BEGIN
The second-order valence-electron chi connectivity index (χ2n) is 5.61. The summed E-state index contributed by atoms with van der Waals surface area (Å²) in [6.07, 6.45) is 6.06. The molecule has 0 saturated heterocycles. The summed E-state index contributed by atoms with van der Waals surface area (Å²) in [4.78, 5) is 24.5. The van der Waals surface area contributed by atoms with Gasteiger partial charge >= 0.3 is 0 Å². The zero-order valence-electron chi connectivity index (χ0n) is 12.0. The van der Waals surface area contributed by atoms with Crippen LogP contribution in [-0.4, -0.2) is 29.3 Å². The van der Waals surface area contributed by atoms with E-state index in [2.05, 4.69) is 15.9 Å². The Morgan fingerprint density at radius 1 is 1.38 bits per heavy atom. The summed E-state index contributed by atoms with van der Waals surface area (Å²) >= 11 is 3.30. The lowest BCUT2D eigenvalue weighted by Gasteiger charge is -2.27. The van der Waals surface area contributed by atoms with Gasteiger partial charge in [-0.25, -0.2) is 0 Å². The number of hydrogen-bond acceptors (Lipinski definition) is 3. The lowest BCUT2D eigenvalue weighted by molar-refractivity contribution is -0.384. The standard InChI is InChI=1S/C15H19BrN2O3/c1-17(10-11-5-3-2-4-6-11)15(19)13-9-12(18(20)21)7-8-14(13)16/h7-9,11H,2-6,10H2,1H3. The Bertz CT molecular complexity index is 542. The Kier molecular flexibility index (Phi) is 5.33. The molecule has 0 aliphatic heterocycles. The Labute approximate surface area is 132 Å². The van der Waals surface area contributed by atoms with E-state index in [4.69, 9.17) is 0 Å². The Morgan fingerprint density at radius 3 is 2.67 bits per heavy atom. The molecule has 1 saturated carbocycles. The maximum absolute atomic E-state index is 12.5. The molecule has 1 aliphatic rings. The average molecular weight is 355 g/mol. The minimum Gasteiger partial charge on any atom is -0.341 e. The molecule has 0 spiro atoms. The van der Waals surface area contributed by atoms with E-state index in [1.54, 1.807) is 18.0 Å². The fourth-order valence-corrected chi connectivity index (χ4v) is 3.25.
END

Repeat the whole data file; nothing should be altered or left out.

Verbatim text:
The second-order valence-electron chi connectivity index (χ2n) is 5.61. The summed E-state index contributed by atoms with van der Waals surface area (Å²) in [6.07, 6.45) is 6.06. The molecule has 0 saturated heterocycles. The summed E-state index contributed by atoms with van der Waals surface area (Å²) in [4.78, 5) is 24.5. The van der Waals surface area contributed by atoms with Gasteiger partial charge >= 0.3 is 0 Å². The zero-order valence-electron chi connectivity index (χ0n) is 12.0. The van der Waals surface area contributed by atoms with Crippen LogP contribution in [-0.4, -0.2) is 29.3 Å². The van der Waals surface area contributed by atoms with E-state index in [2.05, 4.69) is 15.9 Å². The Morgan fingerprint density at radius 1 is 1.38 bits per heavy atom. The summed E-state index contributed by atoms with van der Waals surface area (Å²) >= 11 is 3.30. The lowest BCUT2D eigenvalue weighted by Gasteiger charge is -2.27. The van der Waals surface area contributed by atoms with Gasteiger partial charge in [-0.25, -0.2) is 0 Å². The number of hydrogen-bond acceptors (Lipinski definition) is 3. The lowest BCUT2D eigenvalue weighted by molar-refractivity contribution is -0.384. The standard InChI is InChI=1S/C15H19BrN2O3/c1-17(10-11-5-3-2-4-6-11)15(19)13-9-12(18(20)21)7-8-14(13)16/h7-9,11H,2-6,10H2,1H3. The Bertz CT molecular complexity index is 542. The Kier molecular flexibility index (Phi) is 5.33. The molecule has 0 aliphatic heterocycles. The Labute approximate surface area is 132 Å². The van der Waals surface area contributed by atoms with E-state index in [4.69, 9.17) is 0 Å². The Morgan fingerprint density at radius 3 is 2.67 bits per heavy atom. The molecule has 1 saturated carbocycles. The maximum absolute atomic E-state index is 12.5. The molecule has 1 aliphatic rings. The average molecular weight is 355 g/mol. The minimum Gasteiger partial charge on any atom is -0.341 e. The molecule has 0 spiro atoms. The van der Waals surface area contributed by atoms with E-state index in [1.54, 1.807) is 18.0 Å². The fourth-order valence-corrected chi connectivity index (χ4v) is 3.25.